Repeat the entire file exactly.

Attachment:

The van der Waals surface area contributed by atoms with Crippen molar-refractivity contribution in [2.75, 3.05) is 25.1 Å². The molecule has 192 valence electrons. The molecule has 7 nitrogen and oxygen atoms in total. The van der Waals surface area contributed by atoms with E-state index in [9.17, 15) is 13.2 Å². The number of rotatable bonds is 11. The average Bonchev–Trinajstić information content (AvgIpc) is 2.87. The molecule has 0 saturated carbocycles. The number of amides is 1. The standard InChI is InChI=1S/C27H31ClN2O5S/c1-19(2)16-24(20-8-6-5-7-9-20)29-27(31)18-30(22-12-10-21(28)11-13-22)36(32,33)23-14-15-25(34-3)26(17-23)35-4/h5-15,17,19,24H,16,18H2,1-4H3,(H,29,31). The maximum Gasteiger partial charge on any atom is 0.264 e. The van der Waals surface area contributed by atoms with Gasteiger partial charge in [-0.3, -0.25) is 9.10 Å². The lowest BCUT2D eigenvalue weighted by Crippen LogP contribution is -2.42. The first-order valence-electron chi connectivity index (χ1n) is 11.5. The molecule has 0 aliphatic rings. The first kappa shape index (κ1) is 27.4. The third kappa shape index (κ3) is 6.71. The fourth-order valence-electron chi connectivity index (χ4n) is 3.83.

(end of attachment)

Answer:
The van der Waals surface area contributed by atoms with Crippen molar-refractivity contribution in [2.75, 3.05) is 25.1 Å². The molecule has 192 valence electrons. The molecule has 7 nitrogen and oxygen atoms in total. The van der Waals surface area contributed by atoms with E-state index in [9.17, 15) is 13.2 Å². The number of rotatable bonds is 11. The average Bonchev–Trinajstić information content (AvgIpc) is 2.87. The molecule has 0 saturated carbocycles. The number of amides is 1. The standard InChI is InChI=1S/C27H31ClN2O5S/c1-19(2)16-24(20-8-6-5-7-9-20)29-27(31)18-30(22-12-10-21(28)11-13-22)36(32,33)23-14-15-25(34-3)26(17-23)35-4/h5-15,17,19,24H,16,18H2,1-4H3,(H,29,31). The maximum Gasteiger partial charge on any atom is 0.264 e. The van der Waals surface area contributed by atoms with Gasteiger partial charge in [-0.3, -0.25) is 9.10 Å². The lowest BCUT2D eigenvalue weighted by Crippen LogP contribution is -2.42. The first-order valence-electron chi connectivity index (χ1n) is 11.5. The molecule has 0 aliphatic rings. The first kappa shape index (κ1) is 27.4. The third kappa shape index (κ3) is 6.71. The fourth-order valence-electron chi connectivity index (χ4n) is 3.83.